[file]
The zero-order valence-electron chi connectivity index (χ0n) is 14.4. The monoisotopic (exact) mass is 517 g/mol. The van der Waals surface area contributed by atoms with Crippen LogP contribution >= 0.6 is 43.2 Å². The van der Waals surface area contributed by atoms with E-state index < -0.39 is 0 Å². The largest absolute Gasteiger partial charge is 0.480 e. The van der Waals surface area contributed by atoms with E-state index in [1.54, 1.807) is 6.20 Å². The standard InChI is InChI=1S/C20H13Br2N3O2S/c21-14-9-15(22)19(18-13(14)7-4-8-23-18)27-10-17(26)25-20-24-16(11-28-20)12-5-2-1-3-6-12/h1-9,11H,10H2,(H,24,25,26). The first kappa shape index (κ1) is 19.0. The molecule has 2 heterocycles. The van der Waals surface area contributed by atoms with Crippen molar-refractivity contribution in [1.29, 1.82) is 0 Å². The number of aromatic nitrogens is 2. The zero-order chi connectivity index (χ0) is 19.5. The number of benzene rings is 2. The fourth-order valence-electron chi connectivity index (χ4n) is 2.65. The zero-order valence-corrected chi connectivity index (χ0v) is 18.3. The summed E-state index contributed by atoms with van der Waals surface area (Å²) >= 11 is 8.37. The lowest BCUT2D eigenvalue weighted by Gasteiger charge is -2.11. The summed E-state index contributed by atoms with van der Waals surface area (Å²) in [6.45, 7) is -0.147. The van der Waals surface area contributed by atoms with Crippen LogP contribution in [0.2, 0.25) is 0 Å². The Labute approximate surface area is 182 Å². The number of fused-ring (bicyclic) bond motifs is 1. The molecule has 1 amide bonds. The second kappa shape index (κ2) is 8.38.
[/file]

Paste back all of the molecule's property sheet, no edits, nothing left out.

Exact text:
The zero-order valence-electron chi connectivity index (χ0n) is 14.4. The monoisotopic (exact) mass is 517 g/mol. The van der Waals surface area contributed by atoms with Crippen LogP contribution >= 0.6 is 43.2 Å². The van der Waals surface area contributed by atoms with E-state index < -0.39 is 0 Å². The largest absolute Gasteiger partial charge is 0.480 e. The van der Waals surface area contributed by atoms with E-state index in [1.54, 1.807) is 6.20 Å². The standard InChI is InChI=1S/C20H13Br2N3O2S/c21-14-9-15(22)19(18-13(14)7-4-8-23-18)27-10-17(26)25-20-24-16(11-28-20)12-5-2-1-3-6-12/h1-9,11H,10H2,(H,24,25,26). The first kappa shape index (κ1) is 19.0. The molecule has 2 heterocycles. The van der Waals surface area contributed by atoms with Crippen molar-refractivity contribution in [1.29, 1.82) is 0 Å². The number of aromatic nitrogens is 2. The zero-order chi connectivity index (χ0) is 19.5. The number of benzene rings is 2. The fourth-order valence-electron chi connectivity index (χ4n) is 2.65. The zero-order valence-corrected chi connectivity index (χ0v) is 18.3. The summed E-state index contributed by atoms with van der Waals surface area (Å²) >= 11 is 8.37. The lowest BCUT2D eigenvalue weighted by Gasteiger charge is -2.11. The summed E-state index contributed by atoms with van der Waals surface area (Å²) in [6.45, 7) is -0.147. The van der Waals surface area contributed by atoms with Crippen LogP contribution in [0.2, 0.25) is 0 Å². The Labute approximate surface area is 182 Å². The number of fused-ring (bicyclic) bond motifs is 1. The molecule has 1 amide bonds. The second kappa shape index (κ2) is 8.38.